Part of loyalty is not to let the relationship with the brother degenerate into humiliation. One of the early believers counseled his son, "My son, take no man for your fellow unless he draws near you when you need him and is not jealous of you when you can manage without him. When his station is exalted he should not lord it over you." Loyalty includes not listening to gossip about one’s friend, not befriending his enemy either. Imam al-Shafi’i (R) said, "If your friend obeys your enemy, they share in enmity towards you."

The eighth duty is relief from discomfort and inconvenience. One should not discomfort one’s brother with things that are awkward for him, he should not ask him for help with money or influence. No, the sole objective of his love should be God, being blessed by his brother’s prayer, enjoying his company, receiving assistance from him in his religion, drawing close to God through attending to his rights and bearing his provision.

Someone said, "He who demands of his brothers what they do not demand, wrongs them. He who demands of them the same as they demand, wearies them. He who makes no demands is their benefactor."

Complete relief means wiping out discomfort until the brother feels no more embarrassment (from you) than from himself. Al-Junayed (R) said, "If two became brothers for God’s sake, and one of them is uncomfortable or embarrassed with his fellow, there must be a fault in one of them." A’isha (RA) said, "The believer is brother to the believer. He does not plunder him, nor does he embarrass him."

There are three kinds of people: a man from whose fellowship one can benefit; a man one can be of benefit to, and by whom one will not be hurt, though one cannot benefit from him; and a man whom one cannot benefit and by whom one will be hurt, namely the fool or man of evil character. The third type one should avoid. As for the second, one should not shun him, for one will benefit in the Other World by his intercession and prayers, and by one’s reward for attending to him.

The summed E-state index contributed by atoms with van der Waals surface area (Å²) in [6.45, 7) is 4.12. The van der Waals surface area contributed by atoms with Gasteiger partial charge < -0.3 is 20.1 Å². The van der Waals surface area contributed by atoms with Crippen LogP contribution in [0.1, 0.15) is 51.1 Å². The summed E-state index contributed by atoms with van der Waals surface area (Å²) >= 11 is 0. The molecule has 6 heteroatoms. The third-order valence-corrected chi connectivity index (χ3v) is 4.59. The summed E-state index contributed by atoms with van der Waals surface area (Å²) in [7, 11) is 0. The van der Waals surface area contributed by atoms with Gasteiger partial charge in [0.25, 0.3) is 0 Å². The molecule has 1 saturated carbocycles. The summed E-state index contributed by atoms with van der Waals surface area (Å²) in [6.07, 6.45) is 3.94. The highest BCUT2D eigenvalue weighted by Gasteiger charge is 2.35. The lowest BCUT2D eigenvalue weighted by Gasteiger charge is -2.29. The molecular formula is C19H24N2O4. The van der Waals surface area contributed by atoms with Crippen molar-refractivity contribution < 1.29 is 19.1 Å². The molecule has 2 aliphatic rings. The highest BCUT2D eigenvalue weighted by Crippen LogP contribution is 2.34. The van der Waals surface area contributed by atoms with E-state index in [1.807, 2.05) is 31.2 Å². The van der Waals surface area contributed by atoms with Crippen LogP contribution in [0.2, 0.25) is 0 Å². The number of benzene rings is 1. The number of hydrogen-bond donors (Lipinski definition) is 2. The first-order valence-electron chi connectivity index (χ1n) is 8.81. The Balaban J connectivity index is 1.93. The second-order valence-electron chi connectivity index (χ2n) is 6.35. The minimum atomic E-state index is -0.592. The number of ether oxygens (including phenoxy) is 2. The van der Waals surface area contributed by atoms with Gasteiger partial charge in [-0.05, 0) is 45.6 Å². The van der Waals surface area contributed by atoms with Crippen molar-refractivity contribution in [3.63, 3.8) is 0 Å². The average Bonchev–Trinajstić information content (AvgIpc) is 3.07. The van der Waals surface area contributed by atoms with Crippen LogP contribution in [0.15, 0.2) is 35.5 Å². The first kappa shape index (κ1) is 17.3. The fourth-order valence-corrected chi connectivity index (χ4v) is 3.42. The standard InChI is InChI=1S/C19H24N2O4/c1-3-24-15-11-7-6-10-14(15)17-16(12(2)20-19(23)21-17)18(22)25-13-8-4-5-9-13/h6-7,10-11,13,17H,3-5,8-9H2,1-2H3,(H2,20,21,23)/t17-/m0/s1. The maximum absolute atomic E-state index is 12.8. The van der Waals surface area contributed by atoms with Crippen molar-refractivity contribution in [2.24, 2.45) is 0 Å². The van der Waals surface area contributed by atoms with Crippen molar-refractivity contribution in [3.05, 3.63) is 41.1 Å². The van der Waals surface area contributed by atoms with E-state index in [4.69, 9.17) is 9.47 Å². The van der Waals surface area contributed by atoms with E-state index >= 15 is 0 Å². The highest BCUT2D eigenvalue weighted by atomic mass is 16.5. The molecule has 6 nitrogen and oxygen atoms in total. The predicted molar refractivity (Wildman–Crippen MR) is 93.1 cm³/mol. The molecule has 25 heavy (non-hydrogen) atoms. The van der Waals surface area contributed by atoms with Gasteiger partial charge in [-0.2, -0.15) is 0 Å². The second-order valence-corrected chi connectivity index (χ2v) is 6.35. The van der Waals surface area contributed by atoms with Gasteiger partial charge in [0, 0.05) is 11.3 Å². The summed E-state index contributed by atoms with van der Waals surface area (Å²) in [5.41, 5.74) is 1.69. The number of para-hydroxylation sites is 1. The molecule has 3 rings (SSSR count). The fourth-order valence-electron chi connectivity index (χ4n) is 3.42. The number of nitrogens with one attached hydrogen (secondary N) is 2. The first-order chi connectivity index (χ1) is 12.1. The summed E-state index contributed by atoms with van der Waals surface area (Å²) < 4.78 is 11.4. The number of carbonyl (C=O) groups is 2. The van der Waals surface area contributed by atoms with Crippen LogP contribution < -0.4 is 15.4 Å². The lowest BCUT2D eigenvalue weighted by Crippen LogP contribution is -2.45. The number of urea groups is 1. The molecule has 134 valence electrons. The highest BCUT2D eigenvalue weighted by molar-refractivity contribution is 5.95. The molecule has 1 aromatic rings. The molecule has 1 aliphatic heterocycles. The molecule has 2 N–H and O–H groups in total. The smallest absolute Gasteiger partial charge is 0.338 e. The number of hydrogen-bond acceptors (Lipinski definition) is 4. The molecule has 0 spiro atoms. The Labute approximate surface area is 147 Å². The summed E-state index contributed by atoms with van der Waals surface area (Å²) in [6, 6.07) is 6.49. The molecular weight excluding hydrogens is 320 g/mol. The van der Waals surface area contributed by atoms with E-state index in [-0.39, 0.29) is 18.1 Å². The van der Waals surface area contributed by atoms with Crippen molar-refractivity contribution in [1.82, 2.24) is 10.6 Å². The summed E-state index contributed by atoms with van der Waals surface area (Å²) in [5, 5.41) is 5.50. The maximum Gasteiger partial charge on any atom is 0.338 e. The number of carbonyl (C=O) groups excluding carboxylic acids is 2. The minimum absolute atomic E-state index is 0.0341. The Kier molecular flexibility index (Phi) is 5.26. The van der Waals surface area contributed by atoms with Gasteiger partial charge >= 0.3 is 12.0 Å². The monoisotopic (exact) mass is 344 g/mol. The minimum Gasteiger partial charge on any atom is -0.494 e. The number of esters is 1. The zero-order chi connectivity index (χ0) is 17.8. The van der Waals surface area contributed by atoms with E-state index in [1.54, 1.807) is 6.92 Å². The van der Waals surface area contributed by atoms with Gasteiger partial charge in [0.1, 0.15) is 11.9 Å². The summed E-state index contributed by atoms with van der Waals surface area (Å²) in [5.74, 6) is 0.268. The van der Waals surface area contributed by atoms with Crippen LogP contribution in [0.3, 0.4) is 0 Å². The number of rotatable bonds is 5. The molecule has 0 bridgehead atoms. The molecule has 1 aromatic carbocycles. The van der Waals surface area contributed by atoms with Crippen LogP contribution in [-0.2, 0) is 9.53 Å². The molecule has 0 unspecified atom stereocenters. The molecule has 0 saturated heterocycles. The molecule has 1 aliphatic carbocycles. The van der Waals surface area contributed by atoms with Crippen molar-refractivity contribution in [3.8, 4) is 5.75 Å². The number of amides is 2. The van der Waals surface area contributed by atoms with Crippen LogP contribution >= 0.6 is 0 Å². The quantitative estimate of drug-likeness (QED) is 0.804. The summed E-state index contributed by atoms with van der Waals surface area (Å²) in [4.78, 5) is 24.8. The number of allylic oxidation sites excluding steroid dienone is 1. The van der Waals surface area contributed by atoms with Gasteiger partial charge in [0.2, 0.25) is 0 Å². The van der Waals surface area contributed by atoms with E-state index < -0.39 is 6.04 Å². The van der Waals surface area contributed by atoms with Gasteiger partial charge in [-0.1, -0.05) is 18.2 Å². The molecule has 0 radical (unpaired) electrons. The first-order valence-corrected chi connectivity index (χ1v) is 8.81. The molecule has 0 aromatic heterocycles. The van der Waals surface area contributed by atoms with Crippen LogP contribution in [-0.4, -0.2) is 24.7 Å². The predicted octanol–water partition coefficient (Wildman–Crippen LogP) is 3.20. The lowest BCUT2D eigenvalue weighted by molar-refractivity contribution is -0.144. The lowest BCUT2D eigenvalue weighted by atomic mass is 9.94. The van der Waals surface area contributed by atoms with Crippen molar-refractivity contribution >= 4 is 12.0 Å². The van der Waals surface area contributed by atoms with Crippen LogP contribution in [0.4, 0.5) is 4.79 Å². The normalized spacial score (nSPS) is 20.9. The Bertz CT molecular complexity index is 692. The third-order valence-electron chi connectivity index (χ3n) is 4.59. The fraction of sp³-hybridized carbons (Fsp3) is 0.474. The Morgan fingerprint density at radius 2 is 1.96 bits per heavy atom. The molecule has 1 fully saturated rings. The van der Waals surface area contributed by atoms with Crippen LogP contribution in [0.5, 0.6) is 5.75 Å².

One of the Companions (RA) said, "Allah has cursed those who cause discomfort." Relief and lack of fuss is only complete when one considers oneself beneath his brothers and thinks highly of them, but poorly of him. When he considers them better than himself, he is actually better than they! Perfection lies seeing the greater merit in the brother. A brother should never be belittled. The Prophet (S) said, "The believer can do no worse than belittle his brother."

The completion of comfort and freedom from embarrassment includes consulting one’s brothers in all his plans, and in accepting their suggestions. None of his secrets should be hidden from them.

May we all benefit from these noble teachings of Islam.


[1]. Ibrahim ibn Adham (R) was born in Balkh (in present-day Afghanistan) in a princely family, who renounced his kingdom to live a life of complete asceticism. He died around 165 AH. He was a disciple of the Imam Abu Hanifah (R).

[2]. Imam Jafar al-Sadiq (R), the son of Imam Baqir (R), was a contemporary of Imam Abu Hanifah (R).